Whether or not Godfrey sends a lot of JK memos as MSBA president, Dalby feels certain he will be an effective leader, particularly in a time of transition for bar associations nationally. Terry Votel, 2010-11 MSBA president, places similar confidence in Godfrey’s leadership. Votel has a unique perspective on Godfrey’s skills, having hired him at Farmers in 1997 and also partnered on projects when both were leading bar associations in the same year. One of Godfrey’s primary contributions, Votel says, will be his unique ability to connect with younger attorneys. “He has a nimble spirit and he’s not anchored to past traditions,” Votel notes. “I like the fact that he understands that newer practitioners have different expectations, including healthier work-life balance and skills development. He understands that attorneys now need different things from their bar association.”

Three goals (plus one)

Votel’s comments align well with Godfrey’s goals for the year – of which he says he has three – plus one. The first is to continue the bar’s “One Profession” initiative, which involves reimagining bar services and outreach across the state to improve the MSBA’s effectiveness in serving several constituencies. That means newer practitioners, the judiciary, members in small towns and rural areas, and others who are sometimes overlooked will be included as events and services are planned. A second goal is to continue building collaboration between county bar associations and the MSBA, in an effort to make the most of bar resources at a time when membership numbers are not growing. The final goal is to preside over a duty that hasn’t fallen to an MSBA president in three decades: finding a new executive director to replace Tim Groshens upon his retirement this winter.

And the plus-one goal? Call it humility, realism, or just determination, but Godfrey has a personal spin for this one: “I don’t want to screw things up,” he answers. “We have a good organization and we’re going in a good direction. I want to be sure through my bar year that we keep things moving.”

Paul Godfrey: That resort was a gas!

Just the Facts
Family

• Raised in St. Paul by Otis and Jean Godfrey in a family of seven children

• 4th generation attorney, along with siblings Carol and Timothy

• Married to Mary Sue, 29 years

• Children: Charles (married to Hannah) and Claire

Education

• Juris Doctorate, William Mitchell College of Law, 1984

• Bachelor of Arts in American Government, Wesleyan University, 1981

• College Prep at Phillips Exeter Academy, 1977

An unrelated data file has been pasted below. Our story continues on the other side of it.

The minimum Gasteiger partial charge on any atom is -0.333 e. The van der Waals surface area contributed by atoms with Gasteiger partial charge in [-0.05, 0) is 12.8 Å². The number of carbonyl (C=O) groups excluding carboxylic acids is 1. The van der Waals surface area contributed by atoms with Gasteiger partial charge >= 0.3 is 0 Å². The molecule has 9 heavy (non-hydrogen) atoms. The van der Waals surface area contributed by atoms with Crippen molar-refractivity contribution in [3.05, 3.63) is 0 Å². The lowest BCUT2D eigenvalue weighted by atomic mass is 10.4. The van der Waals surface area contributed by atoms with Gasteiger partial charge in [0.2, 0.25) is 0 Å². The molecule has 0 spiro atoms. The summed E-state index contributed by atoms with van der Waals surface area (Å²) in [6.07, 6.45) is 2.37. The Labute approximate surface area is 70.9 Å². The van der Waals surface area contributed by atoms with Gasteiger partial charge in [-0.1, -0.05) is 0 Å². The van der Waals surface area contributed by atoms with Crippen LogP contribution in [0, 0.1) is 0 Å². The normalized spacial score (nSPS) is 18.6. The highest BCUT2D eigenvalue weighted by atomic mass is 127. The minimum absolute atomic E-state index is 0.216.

• Cretin High School, 1976

Legal Career

• Farmers Insurance Twin Cities Branch Legal Office, since 1997 (Managing Attorney since 2010)

• Associate – Brown and Holman, PA, 1992-1997

• Associate Partner – Hansen, Dordell, Bradt, Odlaug and Bradt, 1987-1992

• Associate – Pustorino, Pederson, Tilton and Parrington, 1984-1987

Additional Legal Experience

• Arbitrator – American Arbitration Association, since 1989

• Referee – Hennepin County Conciliation Court, 2004-2010

• Arbitrator – Hennepin County Non-Binding Arbitration Program, 1997-2007

• Law Clerk – Judge Charles A. Flinn, Jr., 1983-1984

• Law Clerk – Burlington Northern Railroad, 1983

• Law Clerk – Geraghty, O’Loughlin & Kenney, 1982-1983

• Law Clerk – Eastlund, Peterson & Solstad, 1982

Bar Leadership Roles (selected)

Minnesota State Bar Association

• President – 2018-2019; Executive Council Member since 2015

• Member – Civil Litigation Governing Council, 2004-2017 (Chair, 2015-2016)

• Judge – Mock Trial Program, 2005

Ramsey County Bar Association

• President – 2010-2011

• Member – Board of Directors, 2006-2011

• Co-Chair – Events Oversight Committee, 2010-2016

• Co-Chair – Bench & Bar Benefit, 2004-2005; Committee Member, since 2001

Coaching & Volunteering

• Mentor – University of St. Thomas Law School Mentor Program, since 2004

• Assistant Coach – Edgcumbe Youth Hockey, since 2015

• Coach – Women’s Hockey Association of Minnesota, 2004-2006

• Coach – Highland Central Hockey Association, 23 years; President, 2002-2006

• Coach – Highland Little League, 1999-2006

• Board Member – St. Paul YWCA Camp Widjiwagan, 1990-1996

5 additional facts about Paul Godfrey

1) He has a weakness for sweets.

2) He has a sweet, but not necessarily productive, golf swing.

3) His newest sport is slalom waterskiing, walthough he’s not yet competitive.

4) He and Mary Sue belong to a bike club, taking weekly urban rides of 20 miles or more.

5) He’s fun to see a hockey game with because he can explain the plays before they happen.